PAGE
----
Although investee companies are likely to look at potential Indian buyers for secondary investments to align with the FDI restriction, Singh believes that where they are not able to comply in time, or the government approval is rejected, concerns could arise, particularly where the company is under covid-related financial stress.
PN4 above RBI guidelines?
It is not clear whether PN4 will impact foreign news agencies like Bloomberg, Thomson Reuters, Agence France-Presse and others that have set up branch offices in the country.
Singh says PN4 is unlikely to apply to the Indian branch offices of foreign entities, as this is a restriction on foreign investment received by an Indian entity. A branch office set up per relevant Reserve Bank of India (RBI) guidelines is not a separate legal entity that would receive foreign investment, he adds.
Bloomberg Quint, an India-based digital platform, will equally not be impacted, as the parent company’s shareholding is below the 26% threshold. Bloomberg has a 25.97% stake in Bloomberg Quint, with seasoned media entrepreneur Raghav Bahl holding the majority stake through Quintillion Media.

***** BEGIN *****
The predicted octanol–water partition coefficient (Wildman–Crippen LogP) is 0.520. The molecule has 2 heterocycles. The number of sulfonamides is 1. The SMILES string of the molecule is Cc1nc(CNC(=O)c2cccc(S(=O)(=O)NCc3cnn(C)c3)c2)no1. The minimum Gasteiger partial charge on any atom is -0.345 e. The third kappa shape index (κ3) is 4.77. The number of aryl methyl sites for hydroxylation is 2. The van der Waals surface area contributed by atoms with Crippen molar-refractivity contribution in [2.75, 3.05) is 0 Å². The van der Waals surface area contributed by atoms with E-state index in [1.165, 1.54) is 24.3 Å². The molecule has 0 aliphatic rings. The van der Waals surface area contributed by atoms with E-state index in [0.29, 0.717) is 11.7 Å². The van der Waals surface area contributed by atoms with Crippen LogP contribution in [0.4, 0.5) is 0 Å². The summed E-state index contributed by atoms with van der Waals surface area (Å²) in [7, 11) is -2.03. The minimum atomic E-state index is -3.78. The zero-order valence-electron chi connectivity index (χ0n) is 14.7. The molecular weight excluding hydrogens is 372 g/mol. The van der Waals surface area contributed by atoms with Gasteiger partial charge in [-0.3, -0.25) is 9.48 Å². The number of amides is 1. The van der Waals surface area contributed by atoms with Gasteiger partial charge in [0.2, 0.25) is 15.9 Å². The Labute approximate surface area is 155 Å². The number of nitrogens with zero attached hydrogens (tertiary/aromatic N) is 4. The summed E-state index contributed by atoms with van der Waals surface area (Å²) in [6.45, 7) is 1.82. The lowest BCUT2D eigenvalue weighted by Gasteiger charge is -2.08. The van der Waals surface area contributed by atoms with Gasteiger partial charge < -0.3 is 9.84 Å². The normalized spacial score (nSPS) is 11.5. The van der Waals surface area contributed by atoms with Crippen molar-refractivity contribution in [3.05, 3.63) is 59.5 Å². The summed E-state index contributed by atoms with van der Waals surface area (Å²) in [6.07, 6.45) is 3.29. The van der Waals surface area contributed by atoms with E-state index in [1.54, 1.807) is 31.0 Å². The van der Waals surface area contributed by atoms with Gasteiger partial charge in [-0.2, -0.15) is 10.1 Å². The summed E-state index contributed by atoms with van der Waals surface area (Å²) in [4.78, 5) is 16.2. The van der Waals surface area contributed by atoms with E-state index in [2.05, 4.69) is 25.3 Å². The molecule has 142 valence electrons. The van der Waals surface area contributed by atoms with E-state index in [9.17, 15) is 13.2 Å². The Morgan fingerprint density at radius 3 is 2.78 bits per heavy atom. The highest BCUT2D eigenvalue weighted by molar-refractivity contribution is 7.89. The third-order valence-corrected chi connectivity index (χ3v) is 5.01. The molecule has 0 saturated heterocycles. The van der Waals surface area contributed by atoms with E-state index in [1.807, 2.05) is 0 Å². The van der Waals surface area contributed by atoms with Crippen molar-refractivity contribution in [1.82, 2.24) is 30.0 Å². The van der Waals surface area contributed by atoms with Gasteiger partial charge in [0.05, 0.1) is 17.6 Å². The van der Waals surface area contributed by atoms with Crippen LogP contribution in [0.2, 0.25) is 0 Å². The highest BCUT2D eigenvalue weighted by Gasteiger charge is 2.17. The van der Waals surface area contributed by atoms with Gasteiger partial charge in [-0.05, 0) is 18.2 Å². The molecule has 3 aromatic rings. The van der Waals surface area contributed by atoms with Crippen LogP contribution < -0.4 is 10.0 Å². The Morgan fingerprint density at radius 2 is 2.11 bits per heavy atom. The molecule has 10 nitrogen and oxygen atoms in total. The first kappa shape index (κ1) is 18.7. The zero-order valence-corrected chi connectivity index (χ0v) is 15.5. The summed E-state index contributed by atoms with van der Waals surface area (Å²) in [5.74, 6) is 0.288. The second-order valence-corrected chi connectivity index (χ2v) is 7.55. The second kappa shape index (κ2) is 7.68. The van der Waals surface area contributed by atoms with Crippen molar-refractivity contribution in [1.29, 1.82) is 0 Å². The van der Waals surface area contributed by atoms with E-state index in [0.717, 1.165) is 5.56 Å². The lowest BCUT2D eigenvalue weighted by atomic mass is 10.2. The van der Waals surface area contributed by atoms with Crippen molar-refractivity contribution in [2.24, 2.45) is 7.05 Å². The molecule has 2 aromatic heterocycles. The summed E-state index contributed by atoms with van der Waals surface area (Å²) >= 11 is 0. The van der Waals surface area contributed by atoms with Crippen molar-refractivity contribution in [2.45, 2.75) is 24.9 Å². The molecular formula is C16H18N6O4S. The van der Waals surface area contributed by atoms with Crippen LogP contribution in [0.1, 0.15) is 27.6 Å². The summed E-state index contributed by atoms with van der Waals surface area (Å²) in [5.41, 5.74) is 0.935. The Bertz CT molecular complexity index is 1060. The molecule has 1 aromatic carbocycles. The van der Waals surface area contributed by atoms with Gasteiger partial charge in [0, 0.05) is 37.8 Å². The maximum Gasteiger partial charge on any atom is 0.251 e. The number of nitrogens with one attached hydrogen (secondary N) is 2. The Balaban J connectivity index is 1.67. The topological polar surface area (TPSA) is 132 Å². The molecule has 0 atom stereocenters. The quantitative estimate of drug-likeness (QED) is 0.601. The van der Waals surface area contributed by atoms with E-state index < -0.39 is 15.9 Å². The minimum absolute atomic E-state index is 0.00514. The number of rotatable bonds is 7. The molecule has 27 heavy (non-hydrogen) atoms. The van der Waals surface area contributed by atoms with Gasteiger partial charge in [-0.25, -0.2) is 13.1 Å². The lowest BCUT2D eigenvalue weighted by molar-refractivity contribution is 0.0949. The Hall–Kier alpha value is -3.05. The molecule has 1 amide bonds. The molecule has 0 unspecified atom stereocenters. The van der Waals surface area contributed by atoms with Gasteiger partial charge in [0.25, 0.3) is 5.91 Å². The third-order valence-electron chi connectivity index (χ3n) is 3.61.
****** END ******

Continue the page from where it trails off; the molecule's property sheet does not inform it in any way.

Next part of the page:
Social media impact unclear
“The October clarification fails to define the term ‘news and current affairs’, which may impact social media platforms hosting a variety of content,” says Singh.
L&L Partners’ New Delhi-based partner, Kanika Chaudhary Nayar, says that one of the major challenges for certain platforms is whether they can be categorized as news agencies or aggregators, as the FDI regulations are unclear on the definition. “It raises concern for platforms such as Facebook, YouTube and Google, and whether these platforms can be categorized as news aggregators,” says Nayar.
“These companies generate advertising revenue in India, and therefore are said to be located/registered in India,” she says. While these platforms could either stop uploading Indian news, or move out of India and appoint a local representative to source ad revenue, neither option seems viable and “may indicate that the regulations may get challenged by such entities”.
However, as Koshy points out: “Nothing stops a publication from shutting down its Indian entity, but continuing the Indian news gathering and publication is possible through an overseas entity to cover the Indian market.”
While HuffPost’s Sethi tweeted the Indian site’s closure, he also said that the content had not been wiped out, and “is being migrated and should be back soon”.